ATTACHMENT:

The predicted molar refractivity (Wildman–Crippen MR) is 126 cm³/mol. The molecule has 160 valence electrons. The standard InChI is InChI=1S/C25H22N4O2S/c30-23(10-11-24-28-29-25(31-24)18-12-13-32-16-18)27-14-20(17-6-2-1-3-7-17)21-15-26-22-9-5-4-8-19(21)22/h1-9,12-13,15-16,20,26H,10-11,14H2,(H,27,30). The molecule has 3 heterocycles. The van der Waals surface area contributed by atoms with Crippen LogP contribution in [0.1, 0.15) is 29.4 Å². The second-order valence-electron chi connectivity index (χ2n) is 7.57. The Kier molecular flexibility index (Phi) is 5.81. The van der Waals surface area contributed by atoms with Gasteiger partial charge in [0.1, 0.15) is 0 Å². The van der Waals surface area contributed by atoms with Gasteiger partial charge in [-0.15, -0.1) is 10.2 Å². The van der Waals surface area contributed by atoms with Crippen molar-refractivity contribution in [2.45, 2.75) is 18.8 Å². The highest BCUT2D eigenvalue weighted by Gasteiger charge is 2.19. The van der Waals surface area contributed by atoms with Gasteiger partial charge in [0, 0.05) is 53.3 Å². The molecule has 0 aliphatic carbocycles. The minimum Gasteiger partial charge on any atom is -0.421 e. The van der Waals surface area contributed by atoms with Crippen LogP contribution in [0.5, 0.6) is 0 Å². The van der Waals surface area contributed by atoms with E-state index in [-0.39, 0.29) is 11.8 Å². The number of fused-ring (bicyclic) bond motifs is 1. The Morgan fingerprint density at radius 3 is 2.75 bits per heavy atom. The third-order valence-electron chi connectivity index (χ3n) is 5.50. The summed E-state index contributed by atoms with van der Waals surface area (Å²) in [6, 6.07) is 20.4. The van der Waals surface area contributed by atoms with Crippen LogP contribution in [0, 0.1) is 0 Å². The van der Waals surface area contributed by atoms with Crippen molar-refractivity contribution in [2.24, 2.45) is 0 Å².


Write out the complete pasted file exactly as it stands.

The predicted molar refractivity (Wildman–Crippen MR) is 126 cm³/mol. The molecule has 160 valence electrons. The standard InChI is InChI=1S/C25H22N4O2S/c30-23(10-11-24-28-29-25(31-24)18-12-13-32-16-18)27-14-20(17-6-2-1-3-7-17)21-15-26-22-9-5-4-8-19(21)22/h1-9,12-13,15-16,20,26H,10-11,14H2,(H,27,30). The molecule has 3 heterocycles. The van der Waals surface area contributed by atoms with Crippen LogP contribution in [0.1, 0.15) is 29.4 Å². The second-order valence-electron chi connectivity index (χ2n) is 7.57. The Kier molecular flexibility index (Phi) is 5.81. The van der Waals surface area contributed by atoms with Gasteiger partial charge in [0.1, 0.15) is 0 Å². The van der Waals surface area contributed by atoms with Gasteiger partial charge in [-0.15, -0.1) is 10.2 Å². The van der Waals surface area contributed by atoms with Crippen molar-refractivity contribution in [2.45, 2.75) is 18.8 Å². The highest BCUT2D eigenvalue weighted by Gasteiger charge is 2.19. The van der Waals surface area contributed by atoms with Gasteiger partial charge in [0, 0.05) is 53.3 Å². The molecule has 0 aliphatic carbocycles. The minimum Gasteiger partial charge on any atom is -0.421 e. The van der Waals surface area contributed by atoms with Crippen LogP contribution in [0.5, 0.6) is 0 Å². The van der Waals surface area contributed by atoms with E-state index in [-0.39, 0.29) is 11.8 Å². The number of fused-ring (bicyclic) bond motifs is 1. The Morgan fingerprint density at radius 3 is 2.75 bits per heavy atom. The third-order valence-electron chi connectivity index (χ3n) is 5.50. The summed E-state index contributed by atoms with van der Waals surface area (Å²) in [6, 6.07) is 20.4. The van der Waals surface area contributed by atoms with Crippen LogP contribution in [0, 0.1) is 0 Å². The van der Waals surface area contributed by atoms with Crippen molar-refractivity contribution in [2.24, 2.45) is 0 Å².